OA-toxins are fat soluble and so tend to accumulate in the fatty tissue of affected shellfish. The highest levels are normally found in the viscera and shellfish can accumulate enough toxin to cause illness within hours when large populations of toxic algae are present in the water. OA-toxins may also be metabolised in the digestive gland (hepatopancreas) of contaminated shellfish, producing related toxic by-products. Toxin levels as high as 10 mg OA/g hepatopancreas have been reported in mussels grown in Japanese waters.

OA-toxin levels in shellfish do reduce naturally after they stop feeding on toxic algae, but there is little definite information on how this process occurs or on toxin retention times in different species. It is likely that some toxin is excreted in faeces before it can be assimilated.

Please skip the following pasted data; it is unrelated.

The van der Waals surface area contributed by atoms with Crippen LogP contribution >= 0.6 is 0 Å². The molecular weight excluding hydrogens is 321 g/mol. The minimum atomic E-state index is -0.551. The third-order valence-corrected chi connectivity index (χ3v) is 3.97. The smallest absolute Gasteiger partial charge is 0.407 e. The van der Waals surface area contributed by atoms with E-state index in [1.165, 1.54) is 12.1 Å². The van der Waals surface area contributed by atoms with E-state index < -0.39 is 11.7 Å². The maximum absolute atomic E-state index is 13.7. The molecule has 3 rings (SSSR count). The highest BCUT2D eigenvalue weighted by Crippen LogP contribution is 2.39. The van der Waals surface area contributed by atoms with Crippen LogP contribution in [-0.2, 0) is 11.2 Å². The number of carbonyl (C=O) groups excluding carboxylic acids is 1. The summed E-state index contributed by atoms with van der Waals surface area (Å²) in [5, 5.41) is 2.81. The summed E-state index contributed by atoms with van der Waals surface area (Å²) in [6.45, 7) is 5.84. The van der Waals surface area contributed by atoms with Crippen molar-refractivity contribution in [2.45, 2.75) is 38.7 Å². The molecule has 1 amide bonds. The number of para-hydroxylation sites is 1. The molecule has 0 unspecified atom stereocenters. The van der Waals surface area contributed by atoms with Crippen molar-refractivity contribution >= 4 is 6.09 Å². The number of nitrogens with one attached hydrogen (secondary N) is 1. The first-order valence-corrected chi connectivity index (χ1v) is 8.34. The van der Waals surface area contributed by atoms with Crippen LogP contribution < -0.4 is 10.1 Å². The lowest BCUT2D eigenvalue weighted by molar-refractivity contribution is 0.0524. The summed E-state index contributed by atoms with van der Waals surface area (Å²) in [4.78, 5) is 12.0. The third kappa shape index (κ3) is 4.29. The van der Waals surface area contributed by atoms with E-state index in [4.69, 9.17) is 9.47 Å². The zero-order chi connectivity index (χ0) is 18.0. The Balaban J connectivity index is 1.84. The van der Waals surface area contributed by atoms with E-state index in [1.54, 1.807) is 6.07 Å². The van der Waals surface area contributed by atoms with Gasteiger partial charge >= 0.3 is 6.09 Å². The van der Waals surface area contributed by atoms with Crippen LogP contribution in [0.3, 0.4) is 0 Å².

How do they affect human health?

Two other marine biotoxins (pectenotoxins and yessotoxins) are often found in association with OA-toxins and were once thought to be involved in causing DSP. However, since neither group gives rise to diarrhoea, OA-toxins are now considered to be the principal cause of the intoxication.

OA-toxins are powerful phosphatase inhibitors and have been reported to act by disrupting the barrier function of the intestinal epithelial cells, making them more permeable. This property is associated with inflammation of the gut in humans, leading to fluid loss from intestinal cells and to diarrhoea. A minimum dose of OA for toxic effects to occur is estimated to be 48 μg, whereas for its derivative DTX1 the minimum it is 38.4 μg.